Many years ago, Paul Kopi was taught how to make these baskets. He learnt the art when he was about 12 years old.
The knowledge and skills originally came from Bougainville.
A few of his uncles who worked as plantation laborors, learned how to weave the baskets and passed it on to their children.
“I must have been about 12 or 13 when they taught us.”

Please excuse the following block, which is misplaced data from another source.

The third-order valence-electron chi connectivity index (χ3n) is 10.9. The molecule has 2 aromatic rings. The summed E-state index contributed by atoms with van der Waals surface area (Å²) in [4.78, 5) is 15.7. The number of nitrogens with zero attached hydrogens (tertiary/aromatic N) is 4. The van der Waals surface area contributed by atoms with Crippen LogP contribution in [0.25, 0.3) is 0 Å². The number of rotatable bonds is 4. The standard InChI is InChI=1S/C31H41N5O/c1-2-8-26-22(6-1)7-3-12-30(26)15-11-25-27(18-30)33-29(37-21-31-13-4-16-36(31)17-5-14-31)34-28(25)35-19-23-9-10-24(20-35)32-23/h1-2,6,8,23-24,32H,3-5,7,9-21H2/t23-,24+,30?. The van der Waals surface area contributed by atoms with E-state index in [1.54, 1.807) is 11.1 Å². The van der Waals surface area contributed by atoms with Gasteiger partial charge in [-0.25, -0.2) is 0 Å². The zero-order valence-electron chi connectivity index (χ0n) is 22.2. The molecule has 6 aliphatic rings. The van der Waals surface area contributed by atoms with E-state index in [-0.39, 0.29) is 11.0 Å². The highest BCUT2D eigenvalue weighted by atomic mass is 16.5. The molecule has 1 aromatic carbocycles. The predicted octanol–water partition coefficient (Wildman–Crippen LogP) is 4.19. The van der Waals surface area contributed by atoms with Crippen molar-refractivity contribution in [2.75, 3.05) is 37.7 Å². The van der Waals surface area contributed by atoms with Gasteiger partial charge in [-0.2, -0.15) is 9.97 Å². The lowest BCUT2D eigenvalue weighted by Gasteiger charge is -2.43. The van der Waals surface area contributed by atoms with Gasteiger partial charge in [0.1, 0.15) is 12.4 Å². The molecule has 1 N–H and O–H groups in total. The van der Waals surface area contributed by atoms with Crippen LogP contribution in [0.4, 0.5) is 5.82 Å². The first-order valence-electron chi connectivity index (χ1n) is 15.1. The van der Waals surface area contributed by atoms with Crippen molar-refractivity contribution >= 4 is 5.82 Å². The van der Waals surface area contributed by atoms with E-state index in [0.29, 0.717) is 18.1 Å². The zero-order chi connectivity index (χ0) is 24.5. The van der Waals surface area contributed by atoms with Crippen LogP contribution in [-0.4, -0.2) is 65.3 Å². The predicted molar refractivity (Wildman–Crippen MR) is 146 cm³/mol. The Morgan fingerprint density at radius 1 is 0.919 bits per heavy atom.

After more than 50 years, the knowledge that came from so far away has spread to much of the highlands.
According to Mr. Kopi, the Southern Highlanders also played an important role in passing on the skill to the Eastern Highlanders. One of his relatives, a teacher, introduced basket weaving in schools in Goroka.
“He taught a few people in Goroka how to make the baskets. So the knowledge came from Ialibu.”
Aside from the bilum, this has become one of the most recognizable Papua New Guinean art forms.
But the journey has not been easy. Without a steady flow of tourist, Mr. Kopi struggles to make at least K500 a month.